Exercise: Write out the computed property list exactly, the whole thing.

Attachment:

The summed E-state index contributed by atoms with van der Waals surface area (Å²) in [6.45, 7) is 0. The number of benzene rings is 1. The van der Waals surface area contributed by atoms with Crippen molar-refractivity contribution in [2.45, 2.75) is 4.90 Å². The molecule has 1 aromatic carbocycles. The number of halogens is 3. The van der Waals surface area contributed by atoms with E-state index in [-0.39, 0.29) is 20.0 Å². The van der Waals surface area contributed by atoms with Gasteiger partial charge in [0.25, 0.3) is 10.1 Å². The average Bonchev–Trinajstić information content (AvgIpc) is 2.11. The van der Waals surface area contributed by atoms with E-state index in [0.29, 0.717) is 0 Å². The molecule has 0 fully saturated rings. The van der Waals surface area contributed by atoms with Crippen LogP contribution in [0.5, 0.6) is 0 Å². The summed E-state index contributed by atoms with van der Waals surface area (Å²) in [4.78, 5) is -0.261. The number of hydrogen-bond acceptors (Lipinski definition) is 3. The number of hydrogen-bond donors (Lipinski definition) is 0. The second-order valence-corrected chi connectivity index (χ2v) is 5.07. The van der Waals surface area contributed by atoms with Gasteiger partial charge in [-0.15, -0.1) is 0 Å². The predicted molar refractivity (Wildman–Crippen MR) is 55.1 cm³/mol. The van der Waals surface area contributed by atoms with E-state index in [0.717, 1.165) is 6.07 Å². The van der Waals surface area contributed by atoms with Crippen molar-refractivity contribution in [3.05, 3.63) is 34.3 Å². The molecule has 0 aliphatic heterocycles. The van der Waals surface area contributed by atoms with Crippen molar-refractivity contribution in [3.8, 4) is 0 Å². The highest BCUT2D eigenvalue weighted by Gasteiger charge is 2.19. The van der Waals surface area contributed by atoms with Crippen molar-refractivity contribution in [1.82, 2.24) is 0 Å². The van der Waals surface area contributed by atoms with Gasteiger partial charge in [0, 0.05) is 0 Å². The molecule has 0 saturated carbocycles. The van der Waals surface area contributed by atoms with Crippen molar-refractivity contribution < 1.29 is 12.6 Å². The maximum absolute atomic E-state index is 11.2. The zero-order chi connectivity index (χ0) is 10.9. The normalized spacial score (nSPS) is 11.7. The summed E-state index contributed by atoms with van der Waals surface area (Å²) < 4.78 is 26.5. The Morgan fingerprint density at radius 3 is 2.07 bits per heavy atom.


The summed E-state index contributed by atoms with van der Waals surface area (Å²) in [6.45, 7) is 0. The number of benzene rings is 1. The van der Waals surface area contributed by atoms with Crippen molar-refractivity contribution in [2.45, 2.75) is 4.90 Å². The molecule has 1 aromatic carbocycles. The number of halogens is 3. The van der Waals surface area contributed by atoms with E-state index in [-0.39, 0.29) is 20.0 Å². The van der Waals surface area contributed by atoms with Gasteiger partial charge in [0.25, 0.3) is 10.1 Å². The average Bonchev–Trinajstić information content (AvgIpc) is 2.11. The van der Waals surface area contributed by atoms with E-state index in [0.29, 0.717) is 0 Å². The molecule has 0 fully saturated rings. The van der Waals surface area contributed by atoms with Crippen LogP contribution in [0.5, 0.6) is 0 Å². The summed E-state index contributed by atoms with van der Waals surface area (Å²) in [4.78, 5) is -0.261. The number of hydrogen-bond acceptors (Lipinski definition) is 3. The number of hydrogen-bond donors (Lipinski definition) is 0. The second-order valence-corrected chi connectivity index (χ2v) is 5.07. The van der Waals surface area contributed by atoms with Gasteiger partial charge in [-0.15, -0.1) is 0 Å². The predicted molar refractivity (Wildman–Crippen MR) is 55.1 cm³/mol. The van der Waals surface area contributed by atoms with E-state index in [0.717, 1.165) is 6.07 Å². The van der Waals surface area contributed by atoms with Crippen molar-refractivity contribution in [3.05, 3.63) is 34.3 Å². The molecule has 0 aliphatic heterocycles. The van der Waals surface area contributed by atoms with Crippen molar-refractivity contribution in [3.8, 4) is 0 Å². The highest BCUT2D eigenvalue weighted by Gasteiger charge is 2.19. The van der Waals surface area contributed by atoms with Crippen molar-refractivity contribution in [1.82, 2.24) is 0 Å². The van der Waals surface area contributed by atoms with Gasteiger partial charge in [0, 0.05) is 0 Å². The molecule has 0 saturated carbocycles. The van der Waals surface area contributed by atoms with Crippen molar-refractivity contribution < 1.29 is 12.6 Å². The maximum absolute atomic E-state index is 11.2. The zero-order chi connectivity index (χ0) is 10.9. The normalized spacial score (nSPS) is 11.7. The summed E-state index contributed by atoms with van der Waals surface area (Å²) < 4.78 is 26.5. The Morgan fingerprint density at radius 3 is 2.07 bits per heavy atom.